Writing off an outstanding directors’ loan
Being able to borrow money from your business is one of the perks of being a company director. But many owners/directors will be coming out of the Covid pandemic with overdrawn directors’ loan accounts (DLAs) – and without the capital to easily repay these DLAs.
So, if you’re an owner/director in this predicament, what do you do? We’ve outlined the process for writing off these DLAs, so you can remove this outstanding debt and manage your personal finances in the most tax-efficient way possible.
What happens when a DLA is outstanding and repayments can’t be made? Let’s look at how outstanding directors’ loans can become an issue. To make the required repayments, you need to have the available funds. But over the pandemic, many owners/directors will have seen their company revenues drop, cashflow suffer and their own personal income shrink.
You may have taken out a loan from your company which is outstanding at the end of the company’s financial year. If this loan isn’t repaid during the following nine months, a section 455 charge is levied of 33.75% of the amount borrowed. This is repayable by HM Revenue & Customs (HMRC) nine months after the end of the financial year in which the loan is cleared.
If the loan exceeds £10,000 at any time during the year, there are two potential outcomes. 1) either the interest must be paid to the company by the director, or 2) a taxable benefit equivalent to the unpaid interest will be recorded on your P11D..
Often, the loan will be cleared by declaring dividends. But declaring dividends may not always be possible – or even desirable. There might not be enough retained profits to cover a dividend, or there may be multiple shareholders who don’t want to either take dividends or give waivers.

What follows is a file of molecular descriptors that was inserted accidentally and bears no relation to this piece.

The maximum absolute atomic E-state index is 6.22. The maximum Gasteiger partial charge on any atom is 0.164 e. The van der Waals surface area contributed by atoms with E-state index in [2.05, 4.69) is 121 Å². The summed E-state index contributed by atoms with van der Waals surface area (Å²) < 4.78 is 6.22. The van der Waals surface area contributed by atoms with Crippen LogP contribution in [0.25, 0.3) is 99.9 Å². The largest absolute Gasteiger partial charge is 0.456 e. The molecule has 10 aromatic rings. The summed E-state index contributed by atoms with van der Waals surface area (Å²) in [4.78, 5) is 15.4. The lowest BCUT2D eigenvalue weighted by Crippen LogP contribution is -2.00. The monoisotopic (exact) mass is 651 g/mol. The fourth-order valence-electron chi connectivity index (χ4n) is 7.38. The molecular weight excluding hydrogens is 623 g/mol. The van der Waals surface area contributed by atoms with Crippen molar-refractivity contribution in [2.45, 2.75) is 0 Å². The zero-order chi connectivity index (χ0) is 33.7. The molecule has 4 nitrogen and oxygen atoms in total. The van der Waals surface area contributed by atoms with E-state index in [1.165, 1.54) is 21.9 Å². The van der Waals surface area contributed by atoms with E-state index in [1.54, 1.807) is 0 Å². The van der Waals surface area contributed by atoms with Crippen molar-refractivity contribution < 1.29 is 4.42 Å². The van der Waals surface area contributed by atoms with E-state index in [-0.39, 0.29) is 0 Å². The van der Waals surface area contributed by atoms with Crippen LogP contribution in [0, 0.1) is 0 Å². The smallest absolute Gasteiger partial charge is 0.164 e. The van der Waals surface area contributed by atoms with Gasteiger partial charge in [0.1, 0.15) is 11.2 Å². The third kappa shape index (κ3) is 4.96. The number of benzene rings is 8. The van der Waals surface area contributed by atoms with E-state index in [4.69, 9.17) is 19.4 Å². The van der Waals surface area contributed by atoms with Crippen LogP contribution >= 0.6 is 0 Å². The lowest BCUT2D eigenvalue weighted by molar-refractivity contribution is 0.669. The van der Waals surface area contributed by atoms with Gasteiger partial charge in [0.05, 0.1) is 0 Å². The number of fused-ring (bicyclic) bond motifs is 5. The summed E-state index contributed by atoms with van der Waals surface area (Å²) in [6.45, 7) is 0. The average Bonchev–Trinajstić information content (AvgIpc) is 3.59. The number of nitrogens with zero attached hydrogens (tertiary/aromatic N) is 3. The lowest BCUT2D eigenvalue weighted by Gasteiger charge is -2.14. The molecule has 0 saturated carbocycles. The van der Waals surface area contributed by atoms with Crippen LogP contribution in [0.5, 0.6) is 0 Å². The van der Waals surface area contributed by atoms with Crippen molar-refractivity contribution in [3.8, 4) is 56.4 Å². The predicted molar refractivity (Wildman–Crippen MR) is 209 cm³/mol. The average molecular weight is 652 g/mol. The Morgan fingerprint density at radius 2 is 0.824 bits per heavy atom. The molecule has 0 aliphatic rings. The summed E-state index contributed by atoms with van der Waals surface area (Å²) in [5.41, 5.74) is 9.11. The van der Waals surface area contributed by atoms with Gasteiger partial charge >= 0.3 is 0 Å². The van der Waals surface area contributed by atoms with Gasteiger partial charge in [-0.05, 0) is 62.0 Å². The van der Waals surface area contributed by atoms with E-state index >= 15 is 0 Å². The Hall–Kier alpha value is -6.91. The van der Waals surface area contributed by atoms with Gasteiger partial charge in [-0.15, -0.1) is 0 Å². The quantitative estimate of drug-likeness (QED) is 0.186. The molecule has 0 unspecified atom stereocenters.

How does writing off the DLA help? An option is for the company to write-off the loan. If the DLA is written off, this avoids the section 455 charge being levied, or will trigger the recovery process if it’s already become due.
The write-off will be recorded as an expense in the company’s accounts, but won’t be allowable against profits for corporation tax purposes.
From your perspective as a director, the loan amount that’s been waived will be taxed as dividend income for personal tax purposes. HMRC is likely to argue that it’s employment income for National Insurance purposes and may aim to recover both the employee and employer’s National Insurance contributions.
The key here is to demonstrate that the write-off was made in your capacity as a shareholder, rather than it being derived from employment. If you can demonstrate this to HMRC then National Insurance won’t be due.
To bolster that argument, the write-off should be formally approved by the company at a shareholders’ (not directors’) meeting and the reasoning for treating it that way recorded in the minutes. Also, the right to repayment of the loan should be formally released through a legal deed.
Talk to us about the treatment of your directors’ loans It may be either impossible or undesirable to clear overdrawn DLAs by dividends and other regular means. In these situations, it’s sensible to think about writing off the loan. Any write-off needs to be formally approved by your shareholders to avoid National Insurance contributions becoming payable. We can talk you through the process of approving the write-off, recording the decision and ensuring the release of the amount that’s due. If you have overdrawn DLAs that won’t be cleared in the normal course of events, come and talk to us. We’ll help you resolve the situation in the most effective and tax-efficient way.